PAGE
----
The aim of mining data from past nitrogen fertiliser trials across Europe was twofold. First, to quantify the variability of nitrogen response across different climate zones, and second to use the rich dataset to create parameters for crop growth models.
The first round of data mining collected existing information on past EU-funded and national projects from the partners of the SolACE project. A total of 35 manuscripts, covering the main EU climatic zones, were selected, with grain yield and nitrogen application as the main focus.
An additional investigation was made using the Web of Science by searching for the keywords “wheat”, “nitrogen”, “water” and “stress”. A total of 100 papers were selected; however, only 45 papers had data in a readily available format. From these manuscripts, the following information was extracted: soil texture and organic carbon; planting dates; planting density; anthesis; maturity; growing season rainfall; nitrogen fertiliser and irrigation rates and timing. The location of the data is shown in Figure 1 below.
In addition, for each location, daily weather data (1981-2018) were downloaded from the NASA POWER database. At some locations, e.g. Foggia, Italy, long-term observed weather data was available, and it was used to verify the quality of the NASA POWER data.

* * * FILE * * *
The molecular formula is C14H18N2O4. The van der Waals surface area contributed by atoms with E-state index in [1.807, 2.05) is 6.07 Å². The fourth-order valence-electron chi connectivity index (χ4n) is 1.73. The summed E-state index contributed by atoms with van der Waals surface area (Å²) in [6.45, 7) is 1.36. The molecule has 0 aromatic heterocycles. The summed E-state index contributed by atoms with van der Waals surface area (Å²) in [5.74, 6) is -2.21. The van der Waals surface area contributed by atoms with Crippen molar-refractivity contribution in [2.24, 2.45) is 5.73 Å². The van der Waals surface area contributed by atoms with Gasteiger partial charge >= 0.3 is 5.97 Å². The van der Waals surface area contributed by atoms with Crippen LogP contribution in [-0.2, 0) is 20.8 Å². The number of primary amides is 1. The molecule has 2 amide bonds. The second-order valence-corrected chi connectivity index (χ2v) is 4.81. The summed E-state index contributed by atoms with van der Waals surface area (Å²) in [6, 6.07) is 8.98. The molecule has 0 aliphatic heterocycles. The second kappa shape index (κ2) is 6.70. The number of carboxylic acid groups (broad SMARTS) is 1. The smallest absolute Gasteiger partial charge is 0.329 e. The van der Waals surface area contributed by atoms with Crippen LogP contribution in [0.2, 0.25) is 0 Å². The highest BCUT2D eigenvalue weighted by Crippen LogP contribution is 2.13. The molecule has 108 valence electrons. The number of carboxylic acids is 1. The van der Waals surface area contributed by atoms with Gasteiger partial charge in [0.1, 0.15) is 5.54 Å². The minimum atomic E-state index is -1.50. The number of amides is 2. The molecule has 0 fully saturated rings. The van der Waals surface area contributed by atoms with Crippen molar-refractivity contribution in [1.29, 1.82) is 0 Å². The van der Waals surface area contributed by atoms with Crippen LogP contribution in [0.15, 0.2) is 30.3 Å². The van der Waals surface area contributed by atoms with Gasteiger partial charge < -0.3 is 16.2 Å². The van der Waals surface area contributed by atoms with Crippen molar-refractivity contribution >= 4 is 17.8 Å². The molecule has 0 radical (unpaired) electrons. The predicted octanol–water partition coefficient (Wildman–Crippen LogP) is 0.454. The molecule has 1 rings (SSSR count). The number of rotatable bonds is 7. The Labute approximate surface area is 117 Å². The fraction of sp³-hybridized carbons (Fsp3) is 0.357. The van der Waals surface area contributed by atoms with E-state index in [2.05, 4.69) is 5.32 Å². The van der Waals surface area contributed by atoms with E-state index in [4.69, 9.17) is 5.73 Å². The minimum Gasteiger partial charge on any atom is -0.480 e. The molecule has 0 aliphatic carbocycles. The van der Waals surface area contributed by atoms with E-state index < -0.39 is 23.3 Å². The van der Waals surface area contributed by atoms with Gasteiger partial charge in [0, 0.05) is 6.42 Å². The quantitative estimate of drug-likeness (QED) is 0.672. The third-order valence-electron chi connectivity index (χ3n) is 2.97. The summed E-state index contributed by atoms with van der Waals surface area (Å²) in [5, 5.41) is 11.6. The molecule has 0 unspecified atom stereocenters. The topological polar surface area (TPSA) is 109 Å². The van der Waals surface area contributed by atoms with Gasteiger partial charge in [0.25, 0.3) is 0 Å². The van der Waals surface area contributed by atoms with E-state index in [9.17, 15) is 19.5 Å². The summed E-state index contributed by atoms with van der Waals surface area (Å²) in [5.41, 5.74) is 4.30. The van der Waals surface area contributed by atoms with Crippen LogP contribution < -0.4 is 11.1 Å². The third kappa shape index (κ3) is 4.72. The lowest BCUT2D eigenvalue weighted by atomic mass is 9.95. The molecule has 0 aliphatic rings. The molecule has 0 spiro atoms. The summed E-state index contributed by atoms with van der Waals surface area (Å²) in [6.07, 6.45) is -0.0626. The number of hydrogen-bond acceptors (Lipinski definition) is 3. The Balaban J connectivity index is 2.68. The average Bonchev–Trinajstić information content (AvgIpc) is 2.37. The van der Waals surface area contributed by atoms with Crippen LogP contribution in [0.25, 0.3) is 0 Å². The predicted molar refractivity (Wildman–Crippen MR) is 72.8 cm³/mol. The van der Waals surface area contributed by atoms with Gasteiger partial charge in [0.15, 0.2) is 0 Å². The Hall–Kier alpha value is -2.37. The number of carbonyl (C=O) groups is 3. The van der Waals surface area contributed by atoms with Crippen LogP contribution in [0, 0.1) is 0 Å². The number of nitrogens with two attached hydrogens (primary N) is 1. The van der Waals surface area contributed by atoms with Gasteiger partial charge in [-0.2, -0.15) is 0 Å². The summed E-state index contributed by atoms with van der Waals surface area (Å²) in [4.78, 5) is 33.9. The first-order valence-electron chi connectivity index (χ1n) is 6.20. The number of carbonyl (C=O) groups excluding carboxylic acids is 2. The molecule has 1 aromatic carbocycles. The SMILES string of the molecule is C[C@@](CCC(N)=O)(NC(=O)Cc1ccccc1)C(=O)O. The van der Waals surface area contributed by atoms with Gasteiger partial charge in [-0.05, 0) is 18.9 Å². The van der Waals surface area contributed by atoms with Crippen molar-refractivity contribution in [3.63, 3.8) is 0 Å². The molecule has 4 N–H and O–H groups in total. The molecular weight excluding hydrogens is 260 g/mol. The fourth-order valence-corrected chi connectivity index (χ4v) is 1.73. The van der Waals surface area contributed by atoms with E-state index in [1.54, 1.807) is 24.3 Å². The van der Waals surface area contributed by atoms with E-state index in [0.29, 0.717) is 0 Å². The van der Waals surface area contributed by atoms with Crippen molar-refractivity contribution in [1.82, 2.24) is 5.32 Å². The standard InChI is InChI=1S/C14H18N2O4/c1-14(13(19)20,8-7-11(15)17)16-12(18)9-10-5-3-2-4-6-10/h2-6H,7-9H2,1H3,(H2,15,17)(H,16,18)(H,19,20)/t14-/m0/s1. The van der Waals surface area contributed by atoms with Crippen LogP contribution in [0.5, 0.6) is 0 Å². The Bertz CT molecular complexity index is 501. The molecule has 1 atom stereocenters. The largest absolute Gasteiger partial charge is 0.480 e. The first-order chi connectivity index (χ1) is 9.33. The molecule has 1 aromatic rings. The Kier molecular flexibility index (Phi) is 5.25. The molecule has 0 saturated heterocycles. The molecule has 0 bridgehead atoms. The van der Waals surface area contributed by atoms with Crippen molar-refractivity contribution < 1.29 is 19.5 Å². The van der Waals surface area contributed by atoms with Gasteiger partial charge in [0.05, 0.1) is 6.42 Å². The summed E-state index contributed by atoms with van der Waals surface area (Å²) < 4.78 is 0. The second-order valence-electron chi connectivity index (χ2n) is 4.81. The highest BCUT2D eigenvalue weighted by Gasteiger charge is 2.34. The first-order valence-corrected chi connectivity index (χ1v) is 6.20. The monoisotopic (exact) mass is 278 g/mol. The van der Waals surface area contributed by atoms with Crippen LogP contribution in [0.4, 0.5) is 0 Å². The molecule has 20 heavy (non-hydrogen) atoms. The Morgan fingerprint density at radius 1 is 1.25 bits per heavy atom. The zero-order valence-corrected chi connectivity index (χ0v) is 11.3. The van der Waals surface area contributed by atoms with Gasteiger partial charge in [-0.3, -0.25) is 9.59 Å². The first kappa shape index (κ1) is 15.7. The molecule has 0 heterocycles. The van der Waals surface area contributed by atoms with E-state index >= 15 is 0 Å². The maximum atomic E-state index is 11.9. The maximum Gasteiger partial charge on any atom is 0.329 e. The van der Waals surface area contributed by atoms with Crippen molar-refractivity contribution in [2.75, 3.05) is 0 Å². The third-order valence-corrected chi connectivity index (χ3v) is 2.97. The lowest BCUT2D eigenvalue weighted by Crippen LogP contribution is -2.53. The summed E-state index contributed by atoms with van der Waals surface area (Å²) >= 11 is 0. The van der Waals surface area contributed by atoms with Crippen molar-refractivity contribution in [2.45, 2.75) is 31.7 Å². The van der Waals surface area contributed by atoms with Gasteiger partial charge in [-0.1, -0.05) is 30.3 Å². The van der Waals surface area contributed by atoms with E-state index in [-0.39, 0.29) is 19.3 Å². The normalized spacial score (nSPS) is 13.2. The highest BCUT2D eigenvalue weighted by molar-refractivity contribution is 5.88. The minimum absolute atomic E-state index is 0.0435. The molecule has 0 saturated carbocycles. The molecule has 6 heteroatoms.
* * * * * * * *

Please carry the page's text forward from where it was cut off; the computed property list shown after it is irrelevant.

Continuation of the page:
The climatic trends (1981-2018) for Northern Europe showed a drier and warmer pattern, as opposed to Southern Europe that showed a wetter and warm pattern during the wheat-growing season. In Foggia, the observed weather data confirmed this trend, with April to June showing a slight increase in monthly rainfall. However, in Southern Europe, the main issue is the reliability of the rainfall, as the inter-annual variation can be quite large.
The nitrogen response of durum wheat (Triticum durum) and bread wheat (Triticum aestivum) differed across climatic zones, as seen in Figure 2. For example, a higher nitrogen response was observed in the Atlantic and Sub-Oceanic climate zones (Cfa, Cfb). The Mediterranean climate (Bsh) did not show any response to higher nitrogen levels. A regionally-adapted nitrogen fertiliser strategy, therefore, has the potential to increase yields and quality of wheat, while minimising nitrogen misuse and pollution of our air and water resources.
One limitation of the proposed approach is that the cultivar information was not always associated to a nitrogen response (e.g. the authors reported the mean nitrogen response across cultivars or the mean cultivar yield differences).